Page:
Quick escalation is important in decision making. Teams must be encouraged to communicate a break-down, this is very important for an organisation to move on and detect problems quickly and efficiently. I encourage communication within decision making – if my team identify a problem, they also must be able to communicate how they can solve the problem.  

When making decisions I can sometimes disagree with a point of view but I still can commit to it and hope the team is right.  

Is there a characteristic or quality of yourself that you think is underrated by other people?    

I communicate directly and honestly. I am from The Netherlands and the Dutch people value honesty and sincerity. What some people might consider blunt, the Dutch perceive as honest and truthful. We pride ourselves on having and expressing an opinion.  

Saying all that, I have lived in 5 different countries and one of the most inspiring learnings from living in different countries is the ability to adapt to the culture that you live in. 

Is there a quote that you live by?   

There are two: 

  • Simplicity is the ultimate sophistication – Leonardo da Vinci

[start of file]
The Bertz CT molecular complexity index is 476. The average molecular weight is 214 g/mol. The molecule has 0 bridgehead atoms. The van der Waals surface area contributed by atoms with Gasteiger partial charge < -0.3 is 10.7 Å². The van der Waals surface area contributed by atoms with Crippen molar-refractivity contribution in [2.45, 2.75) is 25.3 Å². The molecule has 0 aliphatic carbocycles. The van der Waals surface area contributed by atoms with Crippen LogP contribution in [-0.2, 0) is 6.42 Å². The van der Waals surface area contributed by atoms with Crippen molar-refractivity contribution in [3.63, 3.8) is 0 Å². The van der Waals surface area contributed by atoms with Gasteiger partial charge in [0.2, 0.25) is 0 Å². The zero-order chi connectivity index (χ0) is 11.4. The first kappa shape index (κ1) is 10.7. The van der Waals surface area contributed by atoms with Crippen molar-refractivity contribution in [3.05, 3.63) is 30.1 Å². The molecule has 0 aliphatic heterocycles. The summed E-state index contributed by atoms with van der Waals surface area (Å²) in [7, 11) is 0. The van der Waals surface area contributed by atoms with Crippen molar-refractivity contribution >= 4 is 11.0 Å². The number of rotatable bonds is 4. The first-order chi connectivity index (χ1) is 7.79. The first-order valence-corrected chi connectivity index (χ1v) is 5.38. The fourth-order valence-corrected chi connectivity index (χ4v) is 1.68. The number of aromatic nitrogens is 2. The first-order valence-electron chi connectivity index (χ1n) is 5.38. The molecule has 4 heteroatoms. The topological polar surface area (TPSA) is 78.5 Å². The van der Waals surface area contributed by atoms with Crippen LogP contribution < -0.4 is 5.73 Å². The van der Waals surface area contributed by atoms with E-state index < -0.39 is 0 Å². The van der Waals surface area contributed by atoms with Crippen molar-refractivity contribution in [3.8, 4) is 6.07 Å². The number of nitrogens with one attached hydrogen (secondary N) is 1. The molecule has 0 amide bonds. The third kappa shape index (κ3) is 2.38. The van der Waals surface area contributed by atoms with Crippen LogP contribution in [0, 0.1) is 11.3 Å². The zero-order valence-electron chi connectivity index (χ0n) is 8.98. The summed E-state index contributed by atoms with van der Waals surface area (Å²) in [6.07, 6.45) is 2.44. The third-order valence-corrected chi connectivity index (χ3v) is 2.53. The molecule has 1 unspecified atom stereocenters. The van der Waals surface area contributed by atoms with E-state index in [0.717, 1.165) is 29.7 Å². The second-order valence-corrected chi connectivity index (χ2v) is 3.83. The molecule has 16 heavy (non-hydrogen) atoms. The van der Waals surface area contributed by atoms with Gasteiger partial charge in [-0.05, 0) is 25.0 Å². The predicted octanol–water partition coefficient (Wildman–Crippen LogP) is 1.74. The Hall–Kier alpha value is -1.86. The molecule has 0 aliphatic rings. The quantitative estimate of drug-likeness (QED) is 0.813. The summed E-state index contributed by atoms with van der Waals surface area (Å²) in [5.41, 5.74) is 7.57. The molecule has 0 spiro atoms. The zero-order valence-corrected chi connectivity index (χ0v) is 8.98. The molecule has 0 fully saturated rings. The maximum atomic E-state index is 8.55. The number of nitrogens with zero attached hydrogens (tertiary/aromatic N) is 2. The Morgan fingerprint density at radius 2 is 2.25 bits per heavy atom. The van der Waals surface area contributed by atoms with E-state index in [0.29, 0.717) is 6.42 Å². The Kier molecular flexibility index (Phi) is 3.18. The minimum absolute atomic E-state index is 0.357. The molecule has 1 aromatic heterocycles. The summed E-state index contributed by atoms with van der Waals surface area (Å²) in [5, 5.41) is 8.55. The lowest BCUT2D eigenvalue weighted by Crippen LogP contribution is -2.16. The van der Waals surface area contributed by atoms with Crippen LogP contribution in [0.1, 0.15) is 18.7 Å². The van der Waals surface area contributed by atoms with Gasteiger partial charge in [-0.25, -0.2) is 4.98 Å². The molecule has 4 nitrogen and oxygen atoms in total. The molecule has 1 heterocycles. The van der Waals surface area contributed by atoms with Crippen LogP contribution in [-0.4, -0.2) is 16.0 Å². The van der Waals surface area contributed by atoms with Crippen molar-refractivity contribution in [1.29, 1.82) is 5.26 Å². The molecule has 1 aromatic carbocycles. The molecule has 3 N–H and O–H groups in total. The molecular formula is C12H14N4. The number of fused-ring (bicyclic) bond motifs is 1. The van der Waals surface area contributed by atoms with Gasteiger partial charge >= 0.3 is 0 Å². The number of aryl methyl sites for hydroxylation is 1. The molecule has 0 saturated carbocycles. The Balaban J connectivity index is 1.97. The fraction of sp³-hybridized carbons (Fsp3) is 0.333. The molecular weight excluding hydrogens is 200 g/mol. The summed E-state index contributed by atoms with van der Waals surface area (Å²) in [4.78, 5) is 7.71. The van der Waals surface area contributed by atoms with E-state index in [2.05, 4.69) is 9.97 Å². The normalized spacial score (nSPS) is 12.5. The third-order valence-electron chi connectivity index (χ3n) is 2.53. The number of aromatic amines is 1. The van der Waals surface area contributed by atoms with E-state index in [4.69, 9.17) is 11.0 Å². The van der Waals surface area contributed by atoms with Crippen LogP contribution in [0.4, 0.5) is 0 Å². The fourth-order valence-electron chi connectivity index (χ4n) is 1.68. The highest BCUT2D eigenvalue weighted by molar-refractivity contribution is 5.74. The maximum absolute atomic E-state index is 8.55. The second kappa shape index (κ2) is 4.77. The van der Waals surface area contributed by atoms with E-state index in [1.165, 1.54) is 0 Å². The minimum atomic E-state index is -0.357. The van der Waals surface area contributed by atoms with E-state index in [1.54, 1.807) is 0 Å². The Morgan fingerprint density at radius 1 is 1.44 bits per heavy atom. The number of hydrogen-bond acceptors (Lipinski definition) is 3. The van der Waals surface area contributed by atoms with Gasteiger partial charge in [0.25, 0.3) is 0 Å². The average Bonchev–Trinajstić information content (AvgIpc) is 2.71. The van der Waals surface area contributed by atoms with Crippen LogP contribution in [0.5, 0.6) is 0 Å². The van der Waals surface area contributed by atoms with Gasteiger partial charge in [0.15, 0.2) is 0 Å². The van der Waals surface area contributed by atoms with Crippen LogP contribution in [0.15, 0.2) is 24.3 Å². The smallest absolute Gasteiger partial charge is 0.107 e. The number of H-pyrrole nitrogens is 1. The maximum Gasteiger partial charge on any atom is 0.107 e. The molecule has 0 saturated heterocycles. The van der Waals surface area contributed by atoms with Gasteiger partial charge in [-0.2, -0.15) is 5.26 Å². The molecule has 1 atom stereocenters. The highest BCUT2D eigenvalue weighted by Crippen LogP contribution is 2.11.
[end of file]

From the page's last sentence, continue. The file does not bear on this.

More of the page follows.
• Never quit, suffer now and live the rest of your life like a champion –  Muhammad Ali  

Is there anyone you look up to in the business world?   

Steve Jobs – he was a visionary and showed how innovation can change the world and bring added value to the consumer. At ghd we deliver added value to our customers via tech innovation, we are transforming lives with the power of a good hair day.  

Is there something you see business leaders repeatedly getting wrong? If so, how would you help them fix it?   

Business leaders should have a vision on where their company should go and as a consequence have clear objectives, targets and budgets. Sometimes I see it the other way around, with leaders setting targets without a clear vision. 

I don’t see other companies as competitors, I see them more as rivals, because from a rival you can learn, you try to improve, and you try to be better. I am focused on continuous improvement, but I am not obsessed with the competition, I am focused on making improvements within my own organisation. 

What would you like your legacy to be? 

I would like the people I have worked with in my life to look back on that period of working with me and to say ‘I learned something. I filled my backpack in that time and I went on to climb the mountain’. I want my teams to have made impactful learnings in their professional life from their time working with me.  

How would you describe your management style?  

My style is based on trust. Within that trust I give clarity through strategic thinking on where the company should go, but I give freedom within the frame to give people their own problem solving. Sometimes it happens that I don’t agree, but I will commit to their solution and after that I support them throughout the process.  

What’s the best investment you ever made?  

Joining ghd has been the very best investment in my career. 

If someone gave you an extra 10 hours, where would you allocate that time?  

I would spend the time with friends and family.